113th APSA Annual Meeting & Exhibition,
San Francisco, CA | August 31 – Sept. 3
Proposals Due Monday, January 9th
Submit your proposal for the 113th Annual APSA Annual Meeting & Exhibition, August 31 – September 3, 2017, in San Francisco. Join us to address the latest in political science while exploring the 2017 theme, “The Quest for Legitimacy: Actors, Audiences, and Aspirations.”
- Select “Submit or Edit a Proposal” to begin the process of submission.
- Select “Submit a New Division or Related Group Proposal” to submit to division or related group or “Submit a Theme Panel Proposal” to submit a proposal for theme panel consideration.
- Select the division or related group that you’d like to submit to.
- After you review your submission information on the final page, click “Save This Submission.” You should receive a confirmation email.
For further assistance and/or instructions, visit the Help Systems Instructions page.
Deadline: Monday, January 9, 2017 at 11:59 p.m. Pacific Time
- Paper: individual paper submission by an author(s) that, if accepted, could be incorporated into any session type, at the division chair’s choosing
- iPoster: individual paper submission by an author(s) that will be incorporated into the electronic, online poster hall. In addition to iPoster kiosks onsite at the Meeting, posters will be available to view prior to the convention AND after the convention, providing greater opportunity for poster presenters to solicit feedback and engage in critical discussion of their research. Attendees will be able to provide comments directly to the presenters, and would also be able to arrange for time to meet onsite at the meeting.
- Full Panel (paper panel) (90 min): A full panel proposal is a fully formed panel session. You must submit all panel details, including panelist names, paper titles, and abstracts. No more than 4 papers are permitted. One or two discussant(s) and one chair needed. All panelists must be in agreement that they will participate if the panel is selected. Division Chairs may also compile these from the submitted papers.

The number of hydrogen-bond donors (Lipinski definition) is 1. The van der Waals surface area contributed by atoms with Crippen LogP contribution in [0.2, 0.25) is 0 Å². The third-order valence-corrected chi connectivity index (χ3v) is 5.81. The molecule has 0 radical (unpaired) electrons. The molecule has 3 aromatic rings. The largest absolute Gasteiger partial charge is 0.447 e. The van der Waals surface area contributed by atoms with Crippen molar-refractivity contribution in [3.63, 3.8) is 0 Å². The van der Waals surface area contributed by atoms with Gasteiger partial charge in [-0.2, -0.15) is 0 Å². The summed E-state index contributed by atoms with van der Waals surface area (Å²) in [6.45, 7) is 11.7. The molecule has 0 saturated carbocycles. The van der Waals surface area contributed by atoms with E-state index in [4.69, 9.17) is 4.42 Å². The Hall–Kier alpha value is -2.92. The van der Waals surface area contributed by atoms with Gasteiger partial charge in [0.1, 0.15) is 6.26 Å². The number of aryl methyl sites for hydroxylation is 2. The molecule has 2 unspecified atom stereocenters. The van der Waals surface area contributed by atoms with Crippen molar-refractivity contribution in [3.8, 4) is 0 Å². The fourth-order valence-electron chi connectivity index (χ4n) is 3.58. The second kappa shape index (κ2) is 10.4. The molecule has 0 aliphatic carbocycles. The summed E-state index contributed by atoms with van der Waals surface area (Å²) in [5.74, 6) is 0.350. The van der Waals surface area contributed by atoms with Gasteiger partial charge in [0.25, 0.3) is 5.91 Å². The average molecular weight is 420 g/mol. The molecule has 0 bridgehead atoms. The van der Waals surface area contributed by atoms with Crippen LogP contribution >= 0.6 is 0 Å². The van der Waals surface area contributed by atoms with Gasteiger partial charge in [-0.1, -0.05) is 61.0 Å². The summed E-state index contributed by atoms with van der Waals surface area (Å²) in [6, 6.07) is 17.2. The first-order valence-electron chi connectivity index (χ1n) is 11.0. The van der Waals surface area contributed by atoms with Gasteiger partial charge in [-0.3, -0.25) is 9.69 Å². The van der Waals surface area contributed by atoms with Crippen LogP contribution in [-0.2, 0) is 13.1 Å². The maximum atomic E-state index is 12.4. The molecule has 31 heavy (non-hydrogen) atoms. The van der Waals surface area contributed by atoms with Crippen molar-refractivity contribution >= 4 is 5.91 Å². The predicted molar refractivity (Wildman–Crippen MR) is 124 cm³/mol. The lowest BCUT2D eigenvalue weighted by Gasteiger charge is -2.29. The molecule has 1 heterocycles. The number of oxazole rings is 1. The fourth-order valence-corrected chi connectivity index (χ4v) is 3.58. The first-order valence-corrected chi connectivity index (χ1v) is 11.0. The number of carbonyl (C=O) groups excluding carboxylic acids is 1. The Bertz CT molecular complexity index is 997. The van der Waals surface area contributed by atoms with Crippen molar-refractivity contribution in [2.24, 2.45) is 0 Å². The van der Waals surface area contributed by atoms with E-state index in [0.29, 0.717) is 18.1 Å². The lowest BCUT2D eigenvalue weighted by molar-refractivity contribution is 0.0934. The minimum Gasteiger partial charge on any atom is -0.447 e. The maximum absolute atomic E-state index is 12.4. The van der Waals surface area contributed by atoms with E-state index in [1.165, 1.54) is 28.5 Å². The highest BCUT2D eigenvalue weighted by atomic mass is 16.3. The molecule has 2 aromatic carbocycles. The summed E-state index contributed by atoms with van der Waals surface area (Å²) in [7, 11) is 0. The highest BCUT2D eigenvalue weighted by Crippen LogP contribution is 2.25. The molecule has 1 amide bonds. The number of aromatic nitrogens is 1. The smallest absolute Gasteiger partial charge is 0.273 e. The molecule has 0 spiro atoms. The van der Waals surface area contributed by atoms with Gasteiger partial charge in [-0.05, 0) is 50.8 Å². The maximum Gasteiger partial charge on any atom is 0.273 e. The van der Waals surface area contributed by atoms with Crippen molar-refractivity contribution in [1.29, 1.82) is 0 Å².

- Roundtable (90 min): A roundtable proposal is for a discussion format session. Participants agree on a specific topic to discuss and debate. You must submit a session title and all participant details. You may submit up to 8 participants, and all participants must be in agreement that they will participate if the panel is selected.
- 30-minute Paper Presentations (3 papers at 30 minutes each; 90 min): This format allows a scholar to present his or her work for a longer period of time and to have a dedicated discussant who isn’t overburdened by having to read multiple papers. One session chair would guide the time, but each paper would have its own discussant.
- Teaching Café (90 min): This session format provides a discussion forum for scholars to participate in the scholarship of teaching and learning, share pedagogical techniques, and discuss trends in political science education. Each topic cluster will be staffed with a scholar (or scholars) in the field that has demonstrated success in the use of practical instructional methods to share with attendees to take with them to their home institutions.
- Research Café (90 min): This session format incorporates a handful of topic clusters, each staffed with a scholar (or scholars) in the field that has successfully used particular methodologies or epistemological frameworks. Attendees would group together to discuss research processes, methodologies, ask questions, and brainstorm together around issues in the field. The session may be about particular methodologies, archives, translations, datasets, or any other basis of research.
- Outreach Café (90 min): This session format incorporates a handful of topic clusters, each staffed with a moderator to discuss various outreach efforts in the field. Members will share successful engagement methods and provide guidance to colleagues on ways to apply what they’ve learned in other ways. This session could be about interdisciplinary outreach, public engagement, or any variety of outreach to unique audiences.
- Short Course or Workshop (4 hours): These programs allow for a deep dive in a focused environment. Workshops might be professional development focused or subfield specific, or thematically of the same spirit or accomplishing the same knowledge-sharing or learning goals. Workshops provide participants with hands-on experience and should embrace adult learning principles with clear, pre-determined learning objectives that would be included in the proposal description.
- Mini-conference (full day): A full day of content devoted to a theme. The mini-conference can be in pursuit of a larger cohesive goal than traditional panels provide, such as an edited volume or an omnibus dataset. Sessions within the mini-conference might be comprised of other formats in this list.
- Author(s) Meet Critics (90 min): Similar as to the regular roundtables, but proposal submitters and Division Chairs are encouraged to think creatively about incorporating works in progress to be published on the roundtable. These sessions could begin with a 10 minute presentation of a single paper that presents the next logical step in the research agenda set forth in the book, followed by a panel of critics talking about the book and about the work in progress.